Jim2's Running Page

The Basics of Speed Training

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A serious racer should use a variety of 3-4 "standard" types of speed training to prepare to race his or her best at any distance from 5k to marathon. What changes with race distance is the mix of different speed workouts. The following reflects my opinions based largely on what I have gleaned from my two favorite running reference books, "Daniels' Running Formula" by Jack Daniels and "The Competitive Runner's Handbook" by Bob Glover, plus my personal experiences in 17 years of training and racing.

There are several body "systems" or features that, together, determine how fast you can run for a given distance. Each has to be developed to enable your maximum race pace ability. Let's call these the "goals" of speed training. These goals are:

1. Improve anaerobic threshold (AT) or lactate threshold (LT), which determines pace at which you go into the anaerobic zone and lactic acid begins to build up in your muscles, which causes fatigue and reduces muscle fluidness.

2. Increase aerobic capacity or VO2Max, which is a combination of maximum oxygen uptake and your body's ability to process the oxygen to muscles where it's needed to burn glycogen and fat for energy.

3. Improve running economy, running strength, and anaerobic capacity. Running economy is how efficiently you use oxygen when running at a given pace. That's not the same as aerobic capacity. Increased running economy permits you to utilize a lower percentage of your aerobic capacity at any pace. Running strength is your body's overall ability to handle "overload" demands, as well as to stay within the "comfort zone" at faster paces. Anaerobic capacity is your ability to run without sufficient oxygen or to hold pace and form outside the "comfort zone."

4. Condition and program your body and mind to run at race pace.

There are 4 basic categories of speed training to accomplish these goals. I'm going to use Jack Daniels terminology because I think it makes it easier to relate the categories to the above goals.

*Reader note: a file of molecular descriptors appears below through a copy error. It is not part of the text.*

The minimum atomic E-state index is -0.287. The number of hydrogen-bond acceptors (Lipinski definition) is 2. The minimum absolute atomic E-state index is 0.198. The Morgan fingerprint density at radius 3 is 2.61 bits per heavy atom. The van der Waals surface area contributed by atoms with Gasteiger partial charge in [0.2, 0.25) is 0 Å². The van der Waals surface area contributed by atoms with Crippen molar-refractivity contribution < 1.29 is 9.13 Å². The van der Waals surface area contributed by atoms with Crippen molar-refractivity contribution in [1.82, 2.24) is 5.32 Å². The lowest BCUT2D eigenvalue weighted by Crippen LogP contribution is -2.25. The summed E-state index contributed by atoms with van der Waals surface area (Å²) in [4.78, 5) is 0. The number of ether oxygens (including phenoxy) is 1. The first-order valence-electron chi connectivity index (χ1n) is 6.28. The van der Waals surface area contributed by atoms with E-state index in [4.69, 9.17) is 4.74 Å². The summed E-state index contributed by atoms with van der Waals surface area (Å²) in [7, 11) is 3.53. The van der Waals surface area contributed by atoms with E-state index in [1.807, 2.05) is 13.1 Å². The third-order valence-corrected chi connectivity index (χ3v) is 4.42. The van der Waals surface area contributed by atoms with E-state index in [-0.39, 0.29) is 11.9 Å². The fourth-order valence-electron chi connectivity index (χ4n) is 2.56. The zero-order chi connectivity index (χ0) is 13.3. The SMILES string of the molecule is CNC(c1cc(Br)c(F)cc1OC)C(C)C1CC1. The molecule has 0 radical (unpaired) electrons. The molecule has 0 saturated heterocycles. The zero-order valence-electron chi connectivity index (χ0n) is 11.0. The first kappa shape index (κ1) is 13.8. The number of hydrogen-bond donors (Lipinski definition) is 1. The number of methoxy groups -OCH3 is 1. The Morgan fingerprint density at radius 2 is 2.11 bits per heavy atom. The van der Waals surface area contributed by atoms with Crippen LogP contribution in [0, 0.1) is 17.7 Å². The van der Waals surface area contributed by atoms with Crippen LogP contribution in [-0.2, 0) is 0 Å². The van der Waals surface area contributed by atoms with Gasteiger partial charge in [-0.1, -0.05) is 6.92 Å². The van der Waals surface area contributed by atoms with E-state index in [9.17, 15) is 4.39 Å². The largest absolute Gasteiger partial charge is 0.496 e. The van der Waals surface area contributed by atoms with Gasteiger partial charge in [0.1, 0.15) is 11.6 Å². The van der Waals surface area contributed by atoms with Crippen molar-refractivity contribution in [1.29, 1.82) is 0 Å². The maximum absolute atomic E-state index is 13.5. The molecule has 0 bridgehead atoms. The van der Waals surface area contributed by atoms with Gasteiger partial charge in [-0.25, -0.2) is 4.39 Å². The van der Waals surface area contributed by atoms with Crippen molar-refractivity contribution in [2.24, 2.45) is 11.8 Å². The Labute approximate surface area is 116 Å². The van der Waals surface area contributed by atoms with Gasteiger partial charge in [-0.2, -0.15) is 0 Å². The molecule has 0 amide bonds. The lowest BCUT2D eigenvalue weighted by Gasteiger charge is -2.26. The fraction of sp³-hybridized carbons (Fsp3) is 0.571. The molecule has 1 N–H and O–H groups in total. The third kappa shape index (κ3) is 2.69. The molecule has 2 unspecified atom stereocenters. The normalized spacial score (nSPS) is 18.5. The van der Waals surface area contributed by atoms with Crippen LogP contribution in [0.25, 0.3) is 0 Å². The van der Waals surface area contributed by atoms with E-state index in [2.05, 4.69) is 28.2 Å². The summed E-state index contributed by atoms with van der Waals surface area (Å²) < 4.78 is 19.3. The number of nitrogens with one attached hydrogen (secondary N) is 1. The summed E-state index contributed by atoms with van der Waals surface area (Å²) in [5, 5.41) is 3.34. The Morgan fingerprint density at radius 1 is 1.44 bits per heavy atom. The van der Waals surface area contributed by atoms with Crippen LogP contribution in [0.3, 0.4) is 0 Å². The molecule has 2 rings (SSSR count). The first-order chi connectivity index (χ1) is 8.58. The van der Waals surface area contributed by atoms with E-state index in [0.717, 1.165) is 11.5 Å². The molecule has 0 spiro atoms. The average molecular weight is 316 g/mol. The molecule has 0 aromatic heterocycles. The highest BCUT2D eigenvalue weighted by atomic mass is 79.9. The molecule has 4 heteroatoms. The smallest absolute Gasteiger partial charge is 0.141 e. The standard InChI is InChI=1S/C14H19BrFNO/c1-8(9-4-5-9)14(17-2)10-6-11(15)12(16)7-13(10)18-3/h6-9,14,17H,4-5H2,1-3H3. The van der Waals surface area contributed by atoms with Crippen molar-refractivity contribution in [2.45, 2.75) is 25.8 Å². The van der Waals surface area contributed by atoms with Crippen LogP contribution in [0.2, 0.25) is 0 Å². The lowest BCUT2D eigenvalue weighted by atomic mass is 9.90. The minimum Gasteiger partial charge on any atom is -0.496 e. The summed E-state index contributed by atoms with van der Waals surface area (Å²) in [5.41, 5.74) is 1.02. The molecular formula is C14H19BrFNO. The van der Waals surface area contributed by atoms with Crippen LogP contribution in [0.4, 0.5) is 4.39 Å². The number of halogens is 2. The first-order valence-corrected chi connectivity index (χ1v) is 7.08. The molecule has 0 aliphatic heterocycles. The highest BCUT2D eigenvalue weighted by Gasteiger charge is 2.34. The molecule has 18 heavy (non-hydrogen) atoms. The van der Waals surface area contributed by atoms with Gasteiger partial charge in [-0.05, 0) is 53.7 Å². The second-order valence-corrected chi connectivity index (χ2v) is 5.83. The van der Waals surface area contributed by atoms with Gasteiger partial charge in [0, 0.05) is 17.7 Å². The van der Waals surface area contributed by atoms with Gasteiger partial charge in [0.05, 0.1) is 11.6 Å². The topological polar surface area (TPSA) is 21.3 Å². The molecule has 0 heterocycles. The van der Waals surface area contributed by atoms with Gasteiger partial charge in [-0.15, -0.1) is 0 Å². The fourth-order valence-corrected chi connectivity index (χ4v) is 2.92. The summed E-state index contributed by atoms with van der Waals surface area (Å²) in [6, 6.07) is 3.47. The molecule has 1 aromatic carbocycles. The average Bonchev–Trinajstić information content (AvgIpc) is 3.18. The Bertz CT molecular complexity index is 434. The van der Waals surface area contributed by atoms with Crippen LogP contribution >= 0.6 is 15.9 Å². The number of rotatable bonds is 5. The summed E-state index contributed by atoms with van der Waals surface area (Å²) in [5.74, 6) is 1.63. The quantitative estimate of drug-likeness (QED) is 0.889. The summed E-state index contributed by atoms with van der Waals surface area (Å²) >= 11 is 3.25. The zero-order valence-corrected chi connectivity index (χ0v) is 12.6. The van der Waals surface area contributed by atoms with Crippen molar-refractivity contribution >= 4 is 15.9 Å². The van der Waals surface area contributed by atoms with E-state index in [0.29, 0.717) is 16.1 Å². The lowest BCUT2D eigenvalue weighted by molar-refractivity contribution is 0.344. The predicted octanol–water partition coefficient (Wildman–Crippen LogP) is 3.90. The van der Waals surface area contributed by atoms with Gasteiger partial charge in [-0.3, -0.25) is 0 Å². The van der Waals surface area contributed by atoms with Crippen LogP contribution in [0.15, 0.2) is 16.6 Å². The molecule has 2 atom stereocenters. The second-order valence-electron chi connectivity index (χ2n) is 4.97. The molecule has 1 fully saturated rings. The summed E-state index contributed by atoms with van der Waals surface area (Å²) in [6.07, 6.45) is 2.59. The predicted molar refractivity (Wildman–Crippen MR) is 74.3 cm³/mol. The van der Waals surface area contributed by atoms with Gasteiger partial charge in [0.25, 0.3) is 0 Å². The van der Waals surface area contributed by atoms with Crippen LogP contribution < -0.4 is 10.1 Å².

1. Threshold training. These are tempo runs and cruise intervals which improve the anaerobic threshold. They are run at 85-92% of maximum heart rate (Hrmax) or AT pace, which is reached at 10-20 sec/mile slower than 10k race pace. A tempo run is simply 20-40 minutes of running at AT pace. For most of us, that translates to 3-6 miles. It's best to do them on fairly level ground so you can better control the pace. If your route requires that you run hills and you don't use a HR monitor, just adjust the pace so that it "feels" like AT pace. Cruise intervals are a substitute for a tempo run. They are 800m to 2 mile intervals at AT pace with brief recovery, like a minute or less, between them. Keeping the recovery periods very short permits blood lactate levels to remain fairly constant so that you experience a threshold effort throughout the session. The advantages of the breaks are that they permit you to do a little more threshold running (like 4 miles instead of a 3 mile tempo effort) while still making the session a little easier mentally than a tempo run since you have the breaks to look forward to. I seldom do tempo runs, but mostly use 1 and 2 mile cruise intervals instead, mainly because my brief breaks are to drink water, which I do at least every couple of miles even when doing speed training.